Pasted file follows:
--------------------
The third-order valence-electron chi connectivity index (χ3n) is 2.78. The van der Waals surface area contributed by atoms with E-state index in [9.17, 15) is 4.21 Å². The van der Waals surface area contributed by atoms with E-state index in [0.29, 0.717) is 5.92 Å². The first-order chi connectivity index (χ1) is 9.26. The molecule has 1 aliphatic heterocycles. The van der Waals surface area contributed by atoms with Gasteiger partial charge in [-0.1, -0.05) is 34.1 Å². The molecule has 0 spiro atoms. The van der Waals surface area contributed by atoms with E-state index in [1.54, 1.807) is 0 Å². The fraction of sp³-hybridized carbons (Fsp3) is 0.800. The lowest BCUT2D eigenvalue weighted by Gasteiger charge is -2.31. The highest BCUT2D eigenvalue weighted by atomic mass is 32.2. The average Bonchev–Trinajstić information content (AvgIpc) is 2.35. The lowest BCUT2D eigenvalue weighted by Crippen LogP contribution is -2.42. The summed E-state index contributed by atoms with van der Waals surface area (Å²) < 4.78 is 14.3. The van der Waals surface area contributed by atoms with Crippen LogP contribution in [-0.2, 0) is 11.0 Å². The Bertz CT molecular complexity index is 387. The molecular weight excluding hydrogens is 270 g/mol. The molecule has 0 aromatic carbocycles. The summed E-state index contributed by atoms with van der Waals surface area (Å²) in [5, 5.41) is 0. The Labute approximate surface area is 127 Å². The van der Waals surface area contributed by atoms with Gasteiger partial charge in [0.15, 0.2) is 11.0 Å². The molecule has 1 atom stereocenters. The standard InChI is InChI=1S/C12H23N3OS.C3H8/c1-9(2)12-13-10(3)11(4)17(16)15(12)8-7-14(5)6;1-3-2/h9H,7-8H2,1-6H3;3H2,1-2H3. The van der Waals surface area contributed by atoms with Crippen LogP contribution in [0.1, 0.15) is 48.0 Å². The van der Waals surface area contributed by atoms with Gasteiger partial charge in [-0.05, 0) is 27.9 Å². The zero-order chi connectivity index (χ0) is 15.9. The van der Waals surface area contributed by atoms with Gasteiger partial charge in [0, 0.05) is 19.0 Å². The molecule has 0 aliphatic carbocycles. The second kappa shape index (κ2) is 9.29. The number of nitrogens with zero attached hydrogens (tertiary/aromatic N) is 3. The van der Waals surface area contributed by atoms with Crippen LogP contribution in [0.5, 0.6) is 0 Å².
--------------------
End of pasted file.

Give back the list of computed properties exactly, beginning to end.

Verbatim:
The third-order valence-electron chi connectivity index (χ3n) is 2.78. The van der Waals surface area contributed by atoms with E-state index in [9.17, 15) is 4.21 Å². The van der Waals surface area contributed by atoms with E-state index in [0.29, 0.717) is 5.92 Å². The first-order chi connectivity index (χ1) is 9.26. The molecule has 1 aliphatic heterocycles. The van der Waals surface area contributed by atoms with Gasteiger partial charge in [-0.1, -0.05) is 34.1 Å². The molecule has 0 spiro atoms. The van der Waals surface area contributed by atoms with E-state index in [1.54, 1.807) is 0 Å². The fraction of sp³-hybridized carbons (Fsp3) is 0.800. The lowest BCUT2D eigenvalue weighted by Gasteiger charge is -2.31. The highest BCUT2D eigenvalue weighted by atomic mass is 32.2. The average Bonchev–Trinajstić information content (AvgIpc) is 2.35. The lowest BCUT2D eigenvalue weighted by Crippen LogP contribution is -2.42. The summed E-state index contributed by atoms with van der Waals surface area (Å²) < 4.78 is 14.3. The van der Waals surface area contributed by atoms with Crippen LogP contribution in [-0.2, 0) is 11.0 Å². The Bertz CT molecular complexity index is 387. The molecular weight excluding hydrogens is 270 g/mol. The molecule has 0 aromatic carbocycles. The summed E-state index contributed by atoms with van der Waals surface area (Å²) in [5, 5.41) is 0. The Labute approximate surface area is 127 Å². The van der Waals surface area contributed by atoms with Gasteiger partial charge in [0.15, 0.2) is 11.0 Å². The molecule has 1 atom stereocenters. The standard InChI is InChI=1S/C12H23N3OS.C3H8/c1-9(2)12-13-10(3)11(4)17(16)15(12)8-7-14(5)6;1-3-2/h9H,7-8H2,1-6H3;3H2,1-2H3. The van der Waals surface area contributed by atoms with Crippen LogP contribution in [0.1, 0.15) is 48.0 Å². The van der Waals surface area contributed by atoms with Gasteiger partial charge in [-0.05, 0) is 27.9 Å². The zero-order chi connectivity index (χ0) is 15.9. The van der Waals surface area contributed by atoms with Gasteiger partial charge in [0, 0.05) is 19.0 Å². The molecule has 0 aliphatic carbocycles. The second kappa shape index (κ2) is 9.29. The number of nitrogens with zero attached hydrogens (tertiary/aromatic N) is 3. The van der Waals surface area contributed by atoms with Crippen LogP contribution in [0.5, 0.6) is 0 Å².